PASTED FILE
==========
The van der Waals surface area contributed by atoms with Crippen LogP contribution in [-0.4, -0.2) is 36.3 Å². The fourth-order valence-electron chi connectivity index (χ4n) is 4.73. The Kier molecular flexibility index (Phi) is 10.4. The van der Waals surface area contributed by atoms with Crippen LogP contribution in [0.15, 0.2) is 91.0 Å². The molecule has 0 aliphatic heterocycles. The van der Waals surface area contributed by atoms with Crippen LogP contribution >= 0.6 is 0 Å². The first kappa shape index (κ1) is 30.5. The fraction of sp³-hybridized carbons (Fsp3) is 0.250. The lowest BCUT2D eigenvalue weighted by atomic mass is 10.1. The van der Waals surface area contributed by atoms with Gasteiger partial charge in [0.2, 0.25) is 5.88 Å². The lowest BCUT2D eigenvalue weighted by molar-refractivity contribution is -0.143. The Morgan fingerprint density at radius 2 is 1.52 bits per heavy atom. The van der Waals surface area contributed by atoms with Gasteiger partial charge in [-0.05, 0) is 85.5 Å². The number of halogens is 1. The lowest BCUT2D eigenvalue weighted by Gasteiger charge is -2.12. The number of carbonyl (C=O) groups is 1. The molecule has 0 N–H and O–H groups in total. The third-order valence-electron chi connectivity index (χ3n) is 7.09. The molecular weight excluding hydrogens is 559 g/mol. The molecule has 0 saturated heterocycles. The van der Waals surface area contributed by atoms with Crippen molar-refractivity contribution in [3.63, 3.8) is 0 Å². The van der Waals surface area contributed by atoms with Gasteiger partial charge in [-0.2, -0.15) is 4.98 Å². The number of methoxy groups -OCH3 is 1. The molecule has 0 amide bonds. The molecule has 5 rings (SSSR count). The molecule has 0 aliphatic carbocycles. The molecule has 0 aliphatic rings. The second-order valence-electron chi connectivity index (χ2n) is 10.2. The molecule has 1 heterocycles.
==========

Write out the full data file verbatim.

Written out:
The van der Waals surface area contributed by atoms with Crippen LogP contribution in [-0.4, -0.2) is 36.3 Å². The fourth-order valence-electron chi connectivity index (χ4n) is 4.73. The Kier molecular flexibility index (Phi) is 10.4. The van der Waals surface area contributed by atoms with Crippen LogP contribution in [0.15, 0.2) is 91.0 Å². The molecule has 0 aliphatic heterocycles. The van der Waals surface area contributed by atoms with Crippen LogP contribution >= 0.6 is 0 Å². The first kappa shape index (κ1) is 30.5. The fraction of sp³-hybridized carbons (Fsp3) is 0.250. The lowest BCUT2D eigenvalue weighted by atomic mass is 10.1. The van der Waals surface area contributed by atoms with Gasteiger partial charge in [0.2, 0.25) is 5.88 Å². The lowest BCUT2D eigenvalue weighted by molar-refractivity contribution is -0.143. The Morgan fingerprint density at radius 2 is 1.52 bits per heavy atom. The van der Waals surface area contributed by atoms with Gasteiger partial charge in [-0.05, 0) is 85.5 Å². The number of halogens is 1. The lowest BCUT2D eigenvalue weighted by Gasteiger charge is -2.12. The number of carbonyl (C=O) groups is 1. The molecule has 0 N–H and O–H groups in total. The third-order valence-electron chi connectivity index (χ3n) is 7.09. The molecular weight excluding hydrogens is 559 g/mol. The molecule has 0 saturated heterocycles. The van der Waals surface area contributed by atoms with Crippen molar-refractivity contribution in [3.63, 3.8) is 0 Å². The van der Waals surface area contributed by atoms with Gasteiger partial charge in [-0.2, -0.15) is 4.98 Å². The number of methoxy groups -OCH3 is 1. The molecule has 0 amide bonds. The molecule has 5 rings (SSSR count). The molecule has 0 aliphatic carbocycles. The molecule has 0 aliphatic rings. The second-order valence-electron chi connectivity index (χ2n) is 10.2. The molecule has 1 heterocycles.